Forgot your password?
typodupeerror
Patents Microsoft Unix Linux

Microsoft Patents Sudo's Behavior 657

Posted by timothy
from the rusty-shotgun's-right-twice-a-day dept.
Foofoobar writes "Just when you thought all was safe on the crazy patent front, Microsoft has come out of the obvious patent closet to file patent number 7617530, which basically duplicates the functionality of 'sudo' which is found in all Linux systems. PJ over at groklaw has a wonderful writeup on the entire fiasco."
This discussion has been archived. No new comments can be posted.

Microsoft Patents Sudo's Behavior

Comments Filter:
  • claims (Score:5, Informative)

    by sopssa (1498795) * <sopssa@email.com> on Wednesday November 11, 2009 @05:39PM (#30065988) Journal

    As usual, you need to look at the claims of the patent. For example these points dont really cover sudo:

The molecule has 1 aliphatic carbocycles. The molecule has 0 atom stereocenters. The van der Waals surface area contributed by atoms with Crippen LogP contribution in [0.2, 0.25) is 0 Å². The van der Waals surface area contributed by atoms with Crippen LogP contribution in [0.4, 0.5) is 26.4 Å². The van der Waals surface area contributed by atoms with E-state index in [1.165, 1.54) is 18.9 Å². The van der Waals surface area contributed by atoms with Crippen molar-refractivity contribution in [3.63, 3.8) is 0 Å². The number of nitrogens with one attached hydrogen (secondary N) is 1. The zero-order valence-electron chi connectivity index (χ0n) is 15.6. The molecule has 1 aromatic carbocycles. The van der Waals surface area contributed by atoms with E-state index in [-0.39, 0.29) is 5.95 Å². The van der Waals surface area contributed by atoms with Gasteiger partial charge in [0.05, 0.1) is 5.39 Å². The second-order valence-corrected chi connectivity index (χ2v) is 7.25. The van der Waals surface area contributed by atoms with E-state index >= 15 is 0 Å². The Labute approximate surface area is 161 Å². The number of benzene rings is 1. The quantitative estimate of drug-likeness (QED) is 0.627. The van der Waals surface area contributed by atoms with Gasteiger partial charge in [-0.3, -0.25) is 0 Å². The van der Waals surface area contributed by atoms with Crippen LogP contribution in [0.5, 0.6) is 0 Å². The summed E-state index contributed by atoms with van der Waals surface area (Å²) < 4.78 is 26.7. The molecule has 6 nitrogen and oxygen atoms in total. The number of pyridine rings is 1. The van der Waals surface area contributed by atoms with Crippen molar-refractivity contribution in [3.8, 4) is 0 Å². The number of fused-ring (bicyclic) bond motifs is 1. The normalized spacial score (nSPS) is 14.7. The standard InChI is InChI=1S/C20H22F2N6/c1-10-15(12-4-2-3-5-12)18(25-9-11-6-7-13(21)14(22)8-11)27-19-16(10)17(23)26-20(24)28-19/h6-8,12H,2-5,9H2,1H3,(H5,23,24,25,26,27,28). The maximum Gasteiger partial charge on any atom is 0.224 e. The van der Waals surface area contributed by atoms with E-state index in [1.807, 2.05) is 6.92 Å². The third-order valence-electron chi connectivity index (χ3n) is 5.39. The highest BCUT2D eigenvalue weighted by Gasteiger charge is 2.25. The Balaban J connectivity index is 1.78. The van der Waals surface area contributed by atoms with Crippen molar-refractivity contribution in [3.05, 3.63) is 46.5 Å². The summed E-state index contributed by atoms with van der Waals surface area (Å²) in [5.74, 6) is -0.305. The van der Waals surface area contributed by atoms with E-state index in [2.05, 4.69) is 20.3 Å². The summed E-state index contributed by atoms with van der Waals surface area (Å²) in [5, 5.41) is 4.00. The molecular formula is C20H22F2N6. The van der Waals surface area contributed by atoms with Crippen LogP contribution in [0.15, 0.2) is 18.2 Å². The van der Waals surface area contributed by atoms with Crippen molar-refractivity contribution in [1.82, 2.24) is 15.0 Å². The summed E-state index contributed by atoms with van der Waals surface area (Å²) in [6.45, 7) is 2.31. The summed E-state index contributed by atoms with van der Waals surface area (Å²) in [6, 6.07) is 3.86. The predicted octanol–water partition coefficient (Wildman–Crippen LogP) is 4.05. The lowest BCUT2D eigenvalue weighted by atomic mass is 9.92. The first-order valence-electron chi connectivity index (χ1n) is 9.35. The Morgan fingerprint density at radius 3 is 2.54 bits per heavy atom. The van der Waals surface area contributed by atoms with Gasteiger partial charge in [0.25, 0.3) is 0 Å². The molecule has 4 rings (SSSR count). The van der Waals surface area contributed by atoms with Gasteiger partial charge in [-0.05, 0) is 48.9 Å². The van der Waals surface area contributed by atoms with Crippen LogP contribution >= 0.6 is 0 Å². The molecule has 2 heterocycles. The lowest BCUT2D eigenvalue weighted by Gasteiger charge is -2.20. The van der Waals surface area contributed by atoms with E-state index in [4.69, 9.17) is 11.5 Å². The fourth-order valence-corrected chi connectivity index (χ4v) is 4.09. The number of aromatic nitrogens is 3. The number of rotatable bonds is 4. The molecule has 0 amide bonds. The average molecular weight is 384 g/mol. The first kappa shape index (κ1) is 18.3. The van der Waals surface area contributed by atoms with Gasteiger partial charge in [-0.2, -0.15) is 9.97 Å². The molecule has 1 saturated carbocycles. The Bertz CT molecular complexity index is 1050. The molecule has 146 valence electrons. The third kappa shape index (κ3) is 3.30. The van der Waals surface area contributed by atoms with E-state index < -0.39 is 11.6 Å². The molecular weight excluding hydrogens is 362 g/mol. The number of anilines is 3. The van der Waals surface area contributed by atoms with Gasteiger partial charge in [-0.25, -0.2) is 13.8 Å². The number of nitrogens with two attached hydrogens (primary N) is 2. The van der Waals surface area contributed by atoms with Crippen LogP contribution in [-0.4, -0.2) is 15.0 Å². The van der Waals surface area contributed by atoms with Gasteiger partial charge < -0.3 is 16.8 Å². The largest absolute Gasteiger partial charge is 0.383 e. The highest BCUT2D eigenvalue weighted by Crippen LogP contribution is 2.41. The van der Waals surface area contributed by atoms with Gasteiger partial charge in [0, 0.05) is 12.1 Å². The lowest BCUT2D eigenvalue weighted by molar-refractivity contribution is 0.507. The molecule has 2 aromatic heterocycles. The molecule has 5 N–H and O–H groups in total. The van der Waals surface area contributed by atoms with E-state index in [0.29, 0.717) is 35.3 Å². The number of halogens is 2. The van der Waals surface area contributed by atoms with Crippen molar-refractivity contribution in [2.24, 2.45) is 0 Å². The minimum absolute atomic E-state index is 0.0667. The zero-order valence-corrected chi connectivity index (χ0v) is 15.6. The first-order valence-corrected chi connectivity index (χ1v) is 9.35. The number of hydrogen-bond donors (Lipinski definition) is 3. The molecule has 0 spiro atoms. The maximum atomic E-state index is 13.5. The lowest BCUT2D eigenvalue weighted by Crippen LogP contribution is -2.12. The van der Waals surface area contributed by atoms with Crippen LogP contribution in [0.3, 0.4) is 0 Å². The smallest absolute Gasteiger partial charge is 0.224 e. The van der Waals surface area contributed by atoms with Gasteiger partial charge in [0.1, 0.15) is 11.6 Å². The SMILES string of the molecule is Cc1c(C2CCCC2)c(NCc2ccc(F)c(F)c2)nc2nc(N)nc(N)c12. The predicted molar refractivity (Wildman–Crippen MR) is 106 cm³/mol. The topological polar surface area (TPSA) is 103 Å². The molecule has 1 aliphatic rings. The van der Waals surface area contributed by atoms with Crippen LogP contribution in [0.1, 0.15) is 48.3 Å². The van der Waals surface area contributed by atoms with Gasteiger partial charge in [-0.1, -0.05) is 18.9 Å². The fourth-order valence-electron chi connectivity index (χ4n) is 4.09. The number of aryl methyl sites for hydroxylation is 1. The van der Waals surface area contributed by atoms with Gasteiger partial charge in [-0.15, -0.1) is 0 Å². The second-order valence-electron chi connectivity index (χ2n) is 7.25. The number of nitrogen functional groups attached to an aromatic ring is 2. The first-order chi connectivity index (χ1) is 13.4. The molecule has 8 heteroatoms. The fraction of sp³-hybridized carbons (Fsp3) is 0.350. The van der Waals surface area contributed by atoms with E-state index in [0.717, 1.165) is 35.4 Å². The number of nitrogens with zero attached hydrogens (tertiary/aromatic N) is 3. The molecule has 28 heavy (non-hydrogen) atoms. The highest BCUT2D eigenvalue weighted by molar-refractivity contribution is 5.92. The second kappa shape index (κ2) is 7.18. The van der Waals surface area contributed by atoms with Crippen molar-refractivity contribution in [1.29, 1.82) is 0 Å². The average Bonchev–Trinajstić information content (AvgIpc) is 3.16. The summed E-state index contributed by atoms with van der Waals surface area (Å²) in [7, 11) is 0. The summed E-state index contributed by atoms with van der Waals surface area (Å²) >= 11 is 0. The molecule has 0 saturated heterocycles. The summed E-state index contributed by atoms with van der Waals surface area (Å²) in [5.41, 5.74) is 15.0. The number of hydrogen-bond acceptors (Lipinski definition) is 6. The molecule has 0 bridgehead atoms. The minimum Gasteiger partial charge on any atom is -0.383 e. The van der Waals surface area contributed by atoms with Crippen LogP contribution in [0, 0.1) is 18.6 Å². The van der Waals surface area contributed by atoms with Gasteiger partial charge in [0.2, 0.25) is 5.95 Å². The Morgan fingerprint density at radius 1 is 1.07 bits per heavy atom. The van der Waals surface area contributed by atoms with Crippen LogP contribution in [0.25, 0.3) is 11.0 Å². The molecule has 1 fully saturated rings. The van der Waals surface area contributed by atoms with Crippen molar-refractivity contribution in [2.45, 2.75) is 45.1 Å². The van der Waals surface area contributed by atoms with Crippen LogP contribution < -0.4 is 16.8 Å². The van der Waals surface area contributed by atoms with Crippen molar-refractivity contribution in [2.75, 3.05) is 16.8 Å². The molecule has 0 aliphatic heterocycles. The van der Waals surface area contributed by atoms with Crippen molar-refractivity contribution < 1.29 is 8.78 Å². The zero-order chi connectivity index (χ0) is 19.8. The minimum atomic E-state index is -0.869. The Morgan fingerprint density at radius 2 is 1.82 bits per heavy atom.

1. One or more computer-readable media having computer-readable instructions therein that, when executed by a computing device, cause the computing device to present a user interface in response to a task being prohibited based on a user's current account not having a right to permit the task, the user interface comprising: information indicating the task and an entity that attempted the task; a selectable help graphic wherein responsive to receiving selection of the selectable help graphic, the computer-readable instructions further cause the computing device to present the information; identifiers, each of the identifiers identifying other accounts having a right to permit the task, wherein the identifiers presented are based on criteria comprising: frequency of use; association with the user; and indication of sufficient but not unlimited rights; one of the identifiers identifies a higher-rights account having a right to permit the task, wherein the one of the identifiers comprises: a graphic identifying the higher-rights accounts associated with the user; and a name of the higher-rights account; an authenticator region capable of receiving, from the user, an authenticator usable to authenticate the higher-rights account having the right to permit the task, wherein: the authenticator comprises a password, and the authenticator region comprises a data-entry field configured to receive the password.